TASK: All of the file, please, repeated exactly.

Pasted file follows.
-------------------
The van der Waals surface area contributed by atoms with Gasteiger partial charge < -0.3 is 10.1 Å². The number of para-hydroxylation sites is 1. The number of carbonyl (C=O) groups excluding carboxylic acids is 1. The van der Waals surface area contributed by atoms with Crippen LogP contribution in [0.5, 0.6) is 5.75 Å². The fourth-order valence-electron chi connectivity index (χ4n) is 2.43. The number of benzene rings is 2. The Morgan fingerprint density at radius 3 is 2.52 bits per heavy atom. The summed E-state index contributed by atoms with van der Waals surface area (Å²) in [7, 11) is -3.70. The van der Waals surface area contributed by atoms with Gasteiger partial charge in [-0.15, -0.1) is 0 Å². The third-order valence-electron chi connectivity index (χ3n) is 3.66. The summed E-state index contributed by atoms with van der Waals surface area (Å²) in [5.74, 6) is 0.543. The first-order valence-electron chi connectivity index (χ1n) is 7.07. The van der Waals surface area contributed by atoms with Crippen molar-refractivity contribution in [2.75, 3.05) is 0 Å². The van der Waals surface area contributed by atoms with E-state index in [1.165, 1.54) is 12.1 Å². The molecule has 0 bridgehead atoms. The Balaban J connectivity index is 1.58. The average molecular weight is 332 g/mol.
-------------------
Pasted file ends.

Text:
The van der Waals surface area contributed by atoms with Gasteiger partial charge < -0.3 is 10.1 Å². The number of para-hydroxylation sites is 1. The number of carbonyl (C=O) groups excluding carboxylic acids is 1. The van der Waals surface area contributed by atoms with Crippen LogP contribution in [0.5, 0.6) is 5.75 Å². The fourth-order valence-electron chi connectivity index (χ4n) is 2.43. The number of benzene rings is 2. The Morgan fingerprint density at radius 3 is 2.52 bits per heavy atom. The summed E-state index contributed by atoms with van der Waals surface area (Å²) in [7, 11) is -3.70. The van der Waals surface area contributed by atoms with Gasteiger partial charge in [-0.15, -0.1) is 0 Å². The third-order valence-electron chi connectivity index (χ3n) is 3.66. The summed E-state index contributed by atoms with van der Waals surface area (Å²) in [5.74, 6) is 0.543. The first-order valence-electron chi connectivity index (χ1n) is 7.07. The van der Waals surface area contributed by atoms with Crippen molar-refractivity contribution in [2.75, 3.05) is 0 Å². The van der Waals surface area contributed by atoms with E-state index in [1.165, 1.54) is 12.1 Å². The molecule has 0 bridgehead atoms. The Balaban J connectivity index is 1.58. The average molecular weight is 332 g/mol.